Condo Documents (applicable for condos only) – Ordered and paid by Seller. This is typically a lot of documents, including the declaration, bylaws, house rules, meeting minutes from board meetings, association insurance summary, financial statement, reserve study, project information form (a document filled out by the condo’s managing agent answering questions such as if there are any owner’s delinquent on paying their maintenance fees if there is any litigation going on, what maintenance fees cover, etc.) If the condo documents reveal something you are not comfortable with, you may cancel the contract and get your deposit(s) back.

Survey (applicable to houses only) – Ordered and paid by Seller. The Survey is done by a Land Surveyor licensed in Hawaii. The survey involves marking property corners and creating a map that shows the layout of the land and any man-made improvements on the land such as house, pool, fences, walls, garage, roof overhang, etc. The primary objective of the survey is to confirm if there are encroachments across property lines onto neighboring properties. If an encroachment – such as a fence running on your neighbor’s lot – is less than 6 inches, that is considered de minimis and does not require an encroachment agreement. If an encroachment is more than 6 inches, the Buyer can decide to accept such encroachment or instruct Seller to remedy the issue, which can be done by a) Seller making a written encroachment agreement with their neighbor or b) Seller removes the encroachment, which has to be acceptable to the Buyer.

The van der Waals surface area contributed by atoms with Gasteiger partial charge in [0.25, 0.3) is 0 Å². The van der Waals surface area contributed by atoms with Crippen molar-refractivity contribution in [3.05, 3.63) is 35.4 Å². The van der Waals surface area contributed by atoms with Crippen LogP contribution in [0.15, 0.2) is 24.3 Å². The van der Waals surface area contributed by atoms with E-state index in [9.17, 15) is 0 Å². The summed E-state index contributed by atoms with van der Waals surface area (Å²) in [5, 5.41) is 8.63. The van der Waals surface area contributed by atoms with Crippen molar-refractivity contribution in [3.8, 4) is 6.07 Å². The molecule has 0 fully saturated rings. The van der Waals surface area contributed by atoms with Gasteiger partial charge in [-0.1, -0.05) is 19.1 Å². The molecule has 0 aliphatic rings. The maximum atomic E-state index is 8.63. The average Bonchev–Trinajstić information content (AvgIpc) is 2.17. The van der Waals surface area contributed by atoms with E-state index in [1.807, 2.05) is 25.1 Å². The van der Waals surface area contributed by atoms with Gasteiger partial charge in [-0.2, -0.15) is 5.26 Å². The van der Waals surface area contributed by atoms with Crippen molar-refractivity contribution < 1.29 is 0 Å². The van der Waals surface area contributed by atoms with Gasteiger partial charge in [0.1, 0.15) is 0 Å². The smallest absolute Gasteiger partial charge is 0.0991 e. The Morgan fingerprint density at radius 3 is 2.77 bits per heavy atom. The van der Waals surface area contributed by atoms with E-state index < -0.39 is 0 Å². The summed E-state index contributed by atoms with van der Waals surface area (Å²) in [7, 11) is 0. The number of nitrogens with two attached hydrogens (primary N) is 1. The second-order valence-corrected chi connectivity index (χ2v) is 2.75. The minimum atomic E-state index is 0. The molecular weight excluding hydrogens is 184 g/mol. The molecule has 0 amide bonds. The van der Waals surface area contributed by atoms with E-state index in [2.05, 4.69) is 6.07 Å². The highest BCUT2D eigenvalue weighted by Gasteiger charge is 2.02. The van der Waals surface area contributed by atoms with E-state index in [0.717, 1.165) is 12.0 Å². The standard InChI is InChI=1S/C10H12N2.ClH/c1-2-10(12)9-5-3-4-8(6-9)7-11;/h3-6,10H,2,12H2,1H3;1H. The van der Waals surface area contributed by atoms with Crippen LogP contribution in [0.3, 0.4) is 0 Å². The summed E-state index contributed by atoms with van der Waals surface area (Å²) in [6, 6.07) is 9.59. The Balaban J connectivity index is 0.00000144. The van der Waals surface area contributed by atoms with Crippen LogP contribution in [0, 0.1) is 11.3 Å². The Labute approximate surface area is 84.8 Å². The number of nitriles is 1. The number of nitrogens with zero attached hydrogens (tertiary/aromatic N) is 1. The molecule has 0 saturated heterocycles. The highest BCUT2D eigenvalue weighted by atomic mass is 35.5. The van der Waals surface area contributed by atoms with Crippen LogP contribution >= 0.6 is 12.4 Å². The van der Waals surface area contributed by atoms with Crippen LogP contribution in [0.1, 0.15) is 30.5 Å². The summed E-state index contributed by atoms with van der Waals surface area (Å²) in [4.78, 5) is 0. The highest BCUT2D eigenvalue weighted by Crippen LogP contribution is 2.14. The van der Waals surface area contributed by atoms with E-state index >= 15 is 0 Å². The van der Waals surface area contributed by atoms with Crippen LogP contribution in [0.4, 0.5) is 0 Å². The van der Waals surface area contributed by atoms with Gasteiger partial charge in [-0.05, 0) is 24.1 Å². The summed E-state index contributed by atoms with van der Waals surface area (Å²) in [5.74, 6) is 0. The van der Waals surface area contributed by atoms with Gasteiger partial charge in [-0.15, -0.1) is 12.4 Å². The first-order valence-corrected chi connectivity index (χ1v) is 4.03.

Step # 12

The Appraisal

If you are getting a mortgage, the lender will order an appraisal of the property. If you are a cash buyer, no appraisal is required. Banks will lend you a certain percentage based on the appraised value, not based on the purchase price.

Example: If you purchase a property for $1,000,000 with loan terms specifying an 80% loan to value (LTV), then if the appraisal comes in at $990,000, the bank will only lend you 80% of $990,000.

The appraisal fee is paid by you, the buyer – which your mortgage broker should discuss with you.

Step # 13

Final Walk Through